Despite the less than ideal weather, turnout was good. According to Eva, one of the organizers, around 300 people had registered for the event, and there were many last-minute arrivals. I didn’t see anyone I knew; Saturday morning is a regular PR Fitness run downtown, and I think the word got out rather late that the event was actually a run as well as a ride (I chose to ride). There was no set distance; you could do as little or as much as you liked. The point was you were there supporting Amy.

We heard the very good news from Amy’s sister that Amy’s condition is improving. A candidate for state representative also spoke briefly. He asked how many cyclists in the crowd had ever been hit by a car, and I was surprised by how many people raised their hands. When he then asked how many people were afraid to ride on the roads, most people raised their hands (including me). He told us he supported the complete street program, making roads more accessible to other forms of transportation by adding bike lanes and pedestrian crosswalks. (Of course, “vote for me” was his unspoken but strongly implied message.)

Yep, these days the kids can come along, too.

It began to rain as we headed out, and I was cold from the wait, so I considered stopping at my car and adding another shirt. But something Amy’s sister said stuck in my mind as she thanked us for coming: “Yes, it’s a bit cold out there, but it’s nothing compared to what Amy is going through.” I decided that some minor discomfort during the ride would help me relate to Amy’s struggle and appreciate my own health and fitness that much more. So I rode on.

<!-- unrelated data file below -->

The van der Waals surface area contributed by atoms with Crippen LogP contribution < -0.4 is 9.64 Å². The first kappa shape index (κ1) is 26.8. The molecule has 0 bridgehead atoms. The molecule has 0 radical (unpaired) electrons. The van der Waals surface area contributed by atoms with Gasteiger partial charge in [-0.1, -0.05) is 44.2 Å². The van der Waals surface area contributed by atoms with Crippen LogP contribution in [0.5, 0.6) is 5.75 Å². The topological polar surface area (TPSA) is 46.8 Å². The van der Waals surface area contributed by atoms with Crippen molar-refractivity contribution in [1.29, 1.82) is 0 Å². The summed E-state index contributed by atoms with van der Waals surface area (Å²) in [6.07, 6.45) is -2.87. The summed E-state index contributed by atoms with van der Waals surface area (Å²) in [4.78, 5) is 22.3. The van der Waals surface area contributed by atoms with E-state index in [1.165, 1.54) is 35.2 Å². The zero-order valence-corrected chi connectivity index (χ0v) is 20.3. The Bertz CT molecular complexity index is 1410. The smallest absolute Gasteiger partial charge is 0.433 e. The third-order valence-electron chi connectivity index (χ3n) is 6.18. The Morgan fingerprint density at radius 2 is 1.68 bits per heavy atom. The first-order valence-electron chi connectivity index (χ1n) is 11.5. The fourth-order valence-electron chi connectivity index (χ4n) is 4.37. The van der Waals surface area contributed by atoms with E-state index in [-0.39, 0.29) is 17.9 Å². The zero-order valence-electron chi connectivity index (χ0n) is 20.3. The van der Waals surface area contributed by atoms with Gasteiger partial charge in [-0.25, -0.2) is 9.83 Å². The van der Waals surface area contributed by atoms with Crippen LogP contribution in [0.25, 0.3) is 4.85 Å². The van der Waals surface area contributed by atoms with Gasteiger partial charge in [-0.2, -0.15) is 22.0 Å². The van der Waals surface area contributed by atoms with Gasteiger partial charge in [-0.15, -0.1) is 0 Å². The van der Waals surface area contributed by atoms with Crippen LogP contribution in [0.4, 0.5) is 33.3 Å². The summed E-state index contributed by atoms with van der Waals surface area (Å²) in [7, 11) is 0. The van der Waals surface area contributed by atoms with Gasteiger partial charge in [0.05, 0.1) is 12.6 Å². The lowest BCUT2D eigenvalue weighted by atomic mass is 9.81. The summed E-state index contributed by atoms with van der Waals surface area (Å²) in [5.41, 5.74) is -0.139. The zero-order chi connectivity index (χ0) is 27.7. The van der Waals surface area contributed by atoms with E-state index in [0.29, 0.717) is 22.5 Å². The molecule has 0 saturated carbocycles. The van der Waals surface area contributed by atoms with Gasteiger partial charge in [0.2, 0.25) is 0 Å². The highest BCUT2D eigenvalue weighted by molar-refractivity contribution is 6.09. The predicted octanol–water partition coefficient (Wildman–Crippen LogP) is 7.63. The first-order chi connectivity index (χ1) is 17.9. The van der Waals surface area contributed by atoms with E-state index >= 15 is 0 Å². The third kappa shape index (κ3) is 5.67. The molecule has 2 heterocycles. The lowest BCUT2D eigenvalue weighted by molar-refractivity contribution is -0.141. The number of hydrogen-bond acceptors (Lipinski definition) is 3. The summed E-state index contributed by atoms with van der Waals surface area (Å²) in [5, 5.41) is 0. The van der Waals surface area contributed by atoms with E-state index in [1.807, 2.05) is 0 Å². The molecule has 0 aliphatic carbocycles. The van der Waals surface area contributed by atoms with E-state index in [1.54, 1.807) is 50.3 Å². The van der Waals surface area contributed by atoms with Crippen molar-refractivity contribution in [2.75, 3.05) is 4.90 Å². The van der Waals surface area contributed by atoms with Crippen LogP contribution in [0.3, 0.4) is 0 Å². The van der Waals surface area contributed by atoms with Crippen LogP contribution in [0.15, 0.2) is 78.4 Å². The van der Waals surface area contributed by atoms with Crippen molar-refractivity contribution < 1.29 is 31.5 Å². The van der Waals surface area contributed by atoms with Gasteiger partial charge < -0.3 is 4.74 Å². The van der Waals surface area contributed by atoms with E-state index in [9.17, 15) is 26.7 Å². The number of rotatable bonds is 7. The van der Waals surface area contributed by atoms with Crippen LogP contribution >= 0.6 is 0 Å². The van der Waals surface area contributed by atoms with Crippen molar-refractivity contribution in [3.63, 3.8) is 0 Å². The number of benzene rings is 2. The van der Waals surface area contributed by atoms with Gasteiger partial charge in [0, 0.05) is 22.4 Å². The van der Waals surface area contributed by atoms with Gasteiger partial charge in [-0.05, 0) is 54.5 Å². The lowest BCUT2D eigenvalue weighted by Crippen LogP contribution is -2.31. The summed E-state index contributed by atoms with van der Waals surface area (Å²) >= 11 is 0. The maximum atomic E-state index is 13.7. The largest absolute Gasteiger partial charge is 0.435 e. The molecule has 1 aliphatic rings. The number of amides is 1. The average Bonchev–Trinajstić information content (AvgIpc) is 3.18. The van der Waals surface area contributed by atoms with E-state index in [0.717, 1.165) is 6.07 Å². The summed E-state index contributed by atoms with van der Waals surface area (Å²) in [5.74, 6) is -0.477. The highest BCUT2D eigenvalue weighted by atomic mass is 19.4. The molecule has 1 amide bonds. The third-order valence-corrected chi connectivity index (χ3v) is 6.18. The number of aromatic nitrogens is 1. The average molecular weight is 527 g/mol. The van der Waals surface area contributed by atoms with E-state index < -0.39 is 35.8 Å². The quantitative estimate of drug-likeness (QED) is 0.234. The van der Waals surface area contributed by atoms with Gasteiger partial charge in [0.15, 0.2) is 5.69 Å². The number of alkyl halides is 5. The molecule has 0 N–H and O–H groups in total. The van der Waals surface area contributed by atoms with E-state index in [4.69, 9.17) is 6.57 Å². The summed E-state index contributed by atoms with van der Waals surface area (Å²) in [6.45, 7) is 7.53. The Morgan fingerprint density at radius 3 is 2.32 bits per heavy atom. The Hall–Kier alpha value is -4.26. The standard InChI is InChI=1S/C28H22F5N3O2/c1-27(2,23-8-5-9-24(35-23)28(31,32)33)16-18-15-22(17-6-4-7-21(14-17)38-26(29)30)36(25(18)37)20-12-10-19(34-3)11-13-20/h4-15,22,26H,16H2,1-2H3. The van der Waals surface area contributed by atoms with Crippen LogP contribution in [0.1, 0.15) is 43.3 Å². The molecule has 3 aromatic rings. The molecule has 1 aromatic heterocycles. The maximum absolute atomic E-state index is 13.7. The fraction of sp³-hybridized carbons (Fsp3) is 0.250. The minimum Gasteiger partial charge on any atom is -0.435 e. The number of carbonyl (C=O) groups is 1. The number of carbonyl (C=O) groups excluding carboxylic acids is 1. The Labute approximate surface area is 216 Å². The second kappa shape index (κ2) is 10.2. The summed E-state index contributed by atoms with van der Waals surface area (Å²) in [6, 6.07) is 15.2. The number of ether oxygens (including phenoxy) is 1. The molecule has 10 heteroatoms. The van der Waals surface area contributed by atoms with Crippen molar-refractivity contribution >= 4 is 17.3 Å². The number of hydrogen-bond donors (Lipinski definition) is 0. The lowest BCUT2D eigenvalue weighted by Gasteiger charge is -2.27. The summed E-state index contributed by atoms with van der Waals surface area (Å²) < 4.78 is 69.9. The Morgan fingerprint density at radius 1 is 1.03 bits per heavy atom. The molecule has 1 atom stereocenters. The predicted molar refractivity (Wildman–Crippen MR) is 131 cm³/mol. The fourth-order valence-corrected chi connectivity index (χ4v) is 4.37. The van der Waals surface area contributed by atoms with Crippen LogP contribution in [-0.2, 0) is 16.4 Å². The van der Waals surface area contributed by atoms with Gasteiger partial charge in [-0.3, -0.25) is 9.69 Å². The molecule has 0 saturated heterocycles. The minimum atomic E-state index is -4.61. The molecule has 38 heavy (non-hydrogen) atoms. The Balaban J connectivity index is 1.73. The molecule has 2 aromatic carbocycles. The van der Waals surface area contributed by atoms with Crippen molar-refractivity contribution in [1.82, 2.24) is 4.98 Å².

The ride course took the park’s two-lane road from one end to the other and back, a total distance of just over 10 miles. Given the conditions, I wore my bright yellow jacket and turned on my rear flasher. As a cyclist, there is no such thing as “too visible”. Yet I was surprised and disappointed to see several instances of what I consider a lack of common sense. Some riders wore dark clothing or were not wearing helmets. I also saw people riding more than two abreast, despite cars on the road behind them. Cyclists have a right to the road in Michigan, but they do not own it. Safety on the roads is a shared responsibility; both cyclists and drivers need to do their best to avoid preventable accidents.

I completed one loop and called it quits, deciding I’d done my part and it was time to get dry and warm. I checked out the auction room, full of gift certificates and gear to bid on (all proceeds going to support Amy). Then I checked out the incredible goodies in the food tent while listening to the triathletes discuss the triumphs and challenges of the various Ironman events they’d completed. Only fitting, given that Amy had been training for the biggest Ironman of them all – the World Championship in Hawaii, which took place today.

Everyone in the photo has done at least one Ironman triathlon (2.4 mile swim followed by a 112 mile bike ride, capped off with a marathon).

Given the turn in the weather and Daylight Savings Time ending soon, this may well have been my last bike ride of the year. Not exactly a picturesque fall color tour, but it was for a good cause.